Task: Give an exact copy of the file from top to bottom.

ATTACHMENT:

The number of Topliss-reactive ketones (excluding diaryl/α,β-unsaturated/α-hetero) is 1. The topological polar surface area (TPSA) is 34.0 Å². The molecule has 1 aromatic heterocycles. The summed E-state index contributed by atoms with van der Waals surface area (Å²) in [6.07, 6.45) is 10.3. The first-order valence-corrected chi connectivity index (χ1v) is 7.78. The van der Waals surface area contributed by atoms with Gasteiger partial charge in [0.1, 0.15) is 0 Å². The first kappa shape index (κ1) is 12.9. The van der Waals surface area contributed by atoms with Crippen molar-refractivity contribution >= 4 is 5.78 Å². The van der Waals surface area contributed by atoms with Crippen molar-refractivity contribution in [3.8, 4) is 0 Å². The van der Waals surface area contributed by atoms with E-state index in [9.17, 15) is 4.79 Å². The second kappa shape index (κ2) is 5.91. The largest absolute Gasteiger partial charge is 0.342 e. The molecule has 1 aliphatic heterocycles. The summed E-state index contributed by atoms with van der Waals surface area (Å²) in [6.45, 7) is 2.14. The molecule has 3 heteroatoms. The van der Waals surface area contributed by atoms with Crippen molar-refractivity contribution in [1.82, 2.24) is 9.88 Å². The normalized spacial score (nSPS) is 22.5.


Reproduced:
The number of Topliss-reactive ketones (excluding diaryl/α,β-unsaturated/α-hetero) is 1. The topological polar surface area (TPSA) is 34.0 Å². The molecule has 1 aromatic heterocycles. The summed E-state index contributed by atoms with van der Waals surface area (Å²) in [6.07, 6.45) is 10.3. The first-order valence-corrected chi connectivity index (χ1v) is 7.78. The van der Waals surface area contributed by atoms with Gasteiger partial charge in [0.1, 0.15) is 0 Å². The first kappa shape index (κ1) is 12.9. The van der Waals surface area contributed by atoms with Crippen molar-refractivity contribution >= 4 is 5.78 Å². The van der Waals surface area contributed by atoms with Crippen molar-refractivity contribution in [3.8, 4) is 0 Å². The van der Waals surface area contributed by atoms with E-state index in [9.17, 15) is 4.79 Å². The second kappa shape index (κ2) is 5.91. The largest absolute Gasteiger partial charge is 0.342 e. The molecule has 1 aliphatic heterocycles. The summed E-state index contributed by atoms with van der Waals surface area (Å²) in [6.45, 7) is 2.14. The molecule has 3 heteroatoms. The van der Waals surface area contributed by atoms with Crippen molar-refractivity contribution in [1.82, 2.24) is 9.88 Å². The normalized spacial score (nSPS) is 22.5.